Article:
In 2016, it became clear that wine had an irresistible pull, and he has not looked back, with his partner Maddison Park-Neilson joining the operation full-time in 2020. She works in and manages the winery and vintage staff as well as the sales side of the business.

“We still buy all our fruit in, but we have been fortunate to be able to move the needle on this. As of vintage 2022, all our fruit has been organically grown (though uncertified, which is the next challenge!), and almost all of it from vineyards that were previously farming conventionally. I have always believed that we have to work with people to create change, and this is a great example. Rather than sourcing fruit from existing organic sources, it was much more impactful to bring growers along on our journey.”

The operation was recently moved to the far south coast of NSW, which Zafirakos says has a handful of small wineries across a large area. “One of them has just been saved from the brink recently, and another has just decided to pull their vines out. But being near the ocean suits our style of wine and ethical choices. The wines are generally light, savoury, complex and work very well with the coastal cuisine around us.”

The long-term plan is to grow a small selection of their own grapes sustainably on their property, while also encouraging other growers to improve their practices. “The climate has been viewed as too hard to grow quality grapes organically, given the disease pressure, so we have started a small nursery block of various disease resistant hybrids as well as a few less-disease-susceptible vinifera varieties with the aim of changing this perception in the long term.”

Zafirakos notes that there are wineries doing similar things in the USA, Canada, Japan and some of the colder and wetter parts of Europe, including Germany and the UK. “This is really inspiring and truly focuses on the idea of growing the right thing in the right place. A lot of what we do is informed by our commitment to sustainability and striving for a better future for our environment and the ocean helps to remind us of the importance of this goal as well as to inspire action.”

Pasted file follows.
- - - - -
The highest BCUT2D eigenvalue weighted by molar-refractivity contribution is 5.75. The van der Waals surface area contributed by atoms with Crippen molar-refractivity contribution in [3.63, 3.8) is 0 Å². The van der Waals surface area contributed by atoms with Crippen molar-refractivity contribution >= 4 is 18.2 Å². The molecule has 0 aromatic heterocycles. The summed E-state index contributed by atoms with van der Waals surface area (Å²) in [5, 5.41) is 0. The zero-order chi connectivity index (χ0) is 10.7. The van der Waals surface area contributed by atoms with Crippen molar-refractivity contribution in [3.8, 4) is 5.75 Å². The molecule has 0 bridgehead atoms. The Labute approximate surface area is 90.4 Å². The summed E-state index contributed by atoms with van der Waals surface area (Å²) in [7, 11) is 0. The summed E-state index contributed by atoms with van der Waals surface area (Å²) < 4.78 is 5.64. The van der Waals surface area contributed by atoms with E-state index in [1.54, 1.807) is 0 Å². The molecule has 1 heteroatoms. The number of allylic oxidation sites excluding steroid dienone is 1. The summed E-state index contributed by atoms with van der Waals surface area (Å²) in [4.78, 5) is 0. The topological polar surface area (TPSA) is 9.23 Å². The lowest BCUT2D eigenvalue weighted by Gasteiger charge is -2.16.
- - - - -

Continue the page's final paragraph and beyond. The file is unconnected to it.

One of the biggest challenges they have faced along the way has been the plethora of vineyards planted to popular varieties, rather than ones that suited the climate. “Over time we have mitigated this by finding sources of alternative varieties and also homed in on optimal picking times and vinification techniques to combat this,” says Zafirakos. “The most suitable fruit for us are varieties that hold their acidity, whether it’s because of the cooler climate of the Canberra region for example, or the variety selection at Ricca Terra Farms, as well as sound farming practices that generally mean the grapes are in good health and balance.”

Zafirakos stresses that as their project has grown, retaining the ethos of where it started is critical. “High-quality wine, made slowly with care, with the same intentions my parents had when they started making wine a few decades ago,” he says. “It has also been important to me to represent the experience of Australia’s immigrant community. Just like the food culture in Australia, the various waves of migrants have brought so much to our wine heritage, and I have always been fascinated by the myriad of home winery operations that exist in backyards and garages over the entire country. I want to give a voice to that.”